Steve Jobs would have turned 57 today. His words still ring in my ear like a school bell.
It was a usual morning, I woke up and already I was immersed in what I love--Writing. It was 11:oo A.M when my sister told me, “Steve Jobs is dead.” I couldn't believe her, she was quite the prankster. My Twitter account was open, as always. My eyes shifted to see the “Trending” topics, and one of them read “Steve Jobs.” I thought in panic: “Please be a rumor,” suddenly thousands of tweets confirmed the truth. It was October 5th 2011, Steve Jobs was dead, and I looked at my computer-screen in shock.
I knew Steve Jobs death was around the corner, I just never wanted to believe it was that near. Steve Jobs was a dreamer, great business leader and an “iConic” legend. His products were insanely great and every word he spoke was perfectly chosen.
Grasping the news, I knew I lost my hero. Steve Jobs inspired me to embrace being different, and honestly he showed me that being different was more than “Okay” it was “Genius and admirable.” He made “Nerds” and “Geeks” look cool.
I hated the fact that someday I’ll actually write a post about his death on my blog. It was a bitter thought that now became reality. However his words brought me peace… "No one wants to die. Even people who want to go to heaven don't want to die to get there. And yet death is the destination we all share. No one has ever escaped it. And that is as it should be, because Death is very likely the single best invention of Life.” Steve Jobs.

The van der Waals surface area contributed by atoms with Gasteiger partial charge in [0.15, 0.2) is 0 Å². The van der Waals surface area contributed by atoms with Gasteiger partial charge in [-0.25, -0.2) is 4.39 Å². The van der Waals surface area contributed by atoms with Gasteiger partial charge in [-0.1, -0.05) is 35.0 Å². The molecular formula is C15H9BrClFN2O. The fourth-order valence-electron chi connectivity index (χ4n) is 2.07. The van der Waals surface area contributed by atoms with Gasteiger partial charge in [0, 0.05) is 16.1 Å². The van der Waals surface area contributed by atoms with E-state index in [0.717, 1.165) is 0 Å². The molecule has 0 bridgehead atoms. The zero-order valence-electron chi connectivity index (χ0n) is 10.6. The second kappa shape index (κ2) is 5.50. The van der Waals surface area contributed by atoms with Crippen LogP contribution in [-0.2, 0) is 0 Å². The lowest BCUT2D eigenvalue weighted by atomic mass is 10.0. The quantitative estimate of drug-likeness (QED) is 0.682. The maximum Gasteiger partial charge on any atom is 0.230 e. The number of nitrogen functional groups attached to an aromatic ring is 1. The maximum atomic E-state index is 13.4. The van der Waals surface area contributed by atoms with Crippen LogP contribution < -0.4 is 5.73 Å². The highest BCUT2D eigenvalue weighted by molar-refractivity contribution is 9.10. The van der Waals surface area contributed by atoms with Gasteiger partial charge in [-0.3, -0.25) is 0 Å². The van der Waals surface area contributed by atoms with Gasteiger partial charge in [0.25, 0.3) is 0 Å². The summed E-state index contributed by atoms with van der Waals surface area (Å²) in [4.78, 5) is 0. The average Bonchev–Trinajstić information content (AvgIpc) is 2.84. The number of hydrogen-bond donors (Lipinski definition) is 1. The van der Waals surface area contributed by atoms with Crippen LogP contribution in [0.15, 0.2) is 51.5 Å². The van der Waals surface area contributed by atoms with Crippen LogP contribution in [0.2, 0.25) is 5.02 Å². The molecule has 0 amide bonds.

Steve was different. Yes, he was a dreamer, but he was dreamer of the day. “All men dream, but not equally. Those who dream by night in the dusty recesses of their minds wake in the day to find that it was vanity; but the dreamers of the day are dangerous men, for they may act their dream with open eyes, to make it possible.” T.E Lawrence.
He made it possible.
Steve Jobs saw technology as a way to bring people together and improve life instead of being a distraction from it.
Sometimes I wonder why his words have affected me so deeply. He was a person, whom I had never met, yet I always dreamed Steve would be able to look at what I have created and know his inventions and his valuable words touched me deeply, he would feel proud. We all know this day will never come, but the lessons he taught me will never be taken away.
In the end, I realized that Steve left the world with faith in the next generation. He offered an apple, half bitten, to the world to enjoy it. He inspired me to live everyday to its fullest and not regret anything, because at the end when I connect the dots I’ll know that every choice I made was there for a reason. Like Steve did, I hope when I die I would leave the world knowing it is a better place.
One more thing....Happy Birthday Steve…